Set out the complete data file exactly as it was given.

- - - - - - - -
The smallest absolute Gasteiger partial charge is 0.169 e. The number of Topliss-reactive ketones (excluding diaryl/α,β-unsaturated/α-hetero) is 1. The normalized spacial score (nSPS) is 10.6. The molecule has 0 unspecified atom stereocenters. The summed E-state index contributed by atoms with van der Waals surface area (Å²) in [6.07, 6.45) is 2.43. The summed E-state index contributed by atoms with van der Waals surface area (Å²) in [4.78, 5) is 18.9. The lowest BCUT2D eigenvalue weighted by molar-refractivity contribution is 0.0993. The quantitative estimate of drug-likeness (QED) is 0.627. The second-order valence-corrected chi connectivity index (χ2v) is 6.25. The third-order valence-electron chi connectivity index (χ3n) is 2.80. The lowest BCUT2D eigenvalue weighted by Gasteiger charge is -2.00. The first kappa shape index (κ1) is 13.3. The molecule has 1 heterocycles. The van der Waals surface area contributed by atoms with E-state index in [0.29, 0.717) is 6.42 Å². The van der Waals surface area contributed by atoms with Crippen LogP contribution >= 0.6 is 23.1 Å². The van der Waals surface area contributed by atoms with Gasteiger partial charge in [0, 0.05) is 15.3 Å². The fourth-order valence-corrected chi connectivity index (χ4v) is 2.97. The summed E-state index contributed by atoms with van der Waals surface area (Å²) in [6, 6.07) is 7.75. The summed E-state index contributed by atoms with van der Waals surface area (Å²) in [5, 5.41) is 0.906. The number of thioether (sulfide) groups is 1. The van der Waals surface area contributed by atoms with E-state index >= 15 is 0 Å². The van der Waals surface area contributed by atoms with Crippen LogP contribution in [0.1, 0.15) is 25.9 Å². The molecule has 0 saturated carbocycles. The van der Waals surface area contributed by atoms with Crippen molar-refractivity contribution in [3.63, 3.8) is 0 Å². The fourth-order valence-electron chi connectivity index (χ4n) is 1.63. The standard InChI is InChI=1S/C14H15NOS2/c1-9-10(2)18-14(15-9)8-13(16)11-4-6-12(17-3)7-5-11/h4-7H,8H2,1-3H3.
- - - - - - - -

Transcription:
The smallest absolute Gasteiger partial charge is 0.169 e. The number of Topliss-reactive ketones (excluding diaryl/α,β-unsaturated/α-hetero) is 1. The normalized spacial score (nSPS) is 10.6. The molecule has 0 unspecified atom stereocenters. The summed E-state index contributed by atoms with van der Waals surface area (Å²) in [6.07, 6.45) is 2.43. The summed E-state index contributed by atoms with van der Waals surface area (Å²) in [4.78, 5) is 18.9. The lowest BCUT2D eigenvalue weighted by molar-refractivity contribution is 0.0993. The quantitative estimate of drug-likeness (QED) is 0.627. The second-order valence-corrected chi connectivity index (χ2v) is 6.25. The third-order valence-electron chi connectivity index (χ3n) is 2.80. The lowest BCUT2D eigenvalue weighted by Gasteiger charge is -2.00. The first kappa shape index (κ1) is 13.3. The molecule has 1 heterocycles. The van der Waals surface area contributed by atoms with E-state index in [0.29, 0.717) is 6.42 Å². The van der Waals surface area contributed by atoms with Crippen LogP contribution >= 0.6 is 23.1 Å². The van der Waals surface area contributed by atoms with Gasteiger partial charge in [0, 0.05) is 15.3 Å². The fourth-order valence-corrected chi connectivity index (χ4v) is 2.97. The summed E-state index contributed by atoms with van der Waals surface area (Å²) in [6, 6.07) is 7.75. The summed E-state index contributed by atoms with van der Waals surface area (Å²) in [5, 5.41) is 0.906. The number of thioether (sulfide) groups is 1. The van der Waals surface area contributed by atoms with E-state index >= 15 is 0 Å². The van der Waals surface area contributed by atoms with Crippen LogP contribution in [0.1, 0.15) is 25.9 Å². The molecule has 0 saturated carbocycles. The van der Waals surface area contributed by atoms with Crippen molar-refractivity contribution in [3.63, 3.8) is 0 Å². The fourth-order valence-electron chi connectivity index (χ4n) is 1.63. The standard InChI is InChI=1S/C14H15NOS2/c1-9-10(2)18-14(15-9)8-13(16)11-4-6-12(17-3)7-5-11/h4-7H,8H2,1-3H3.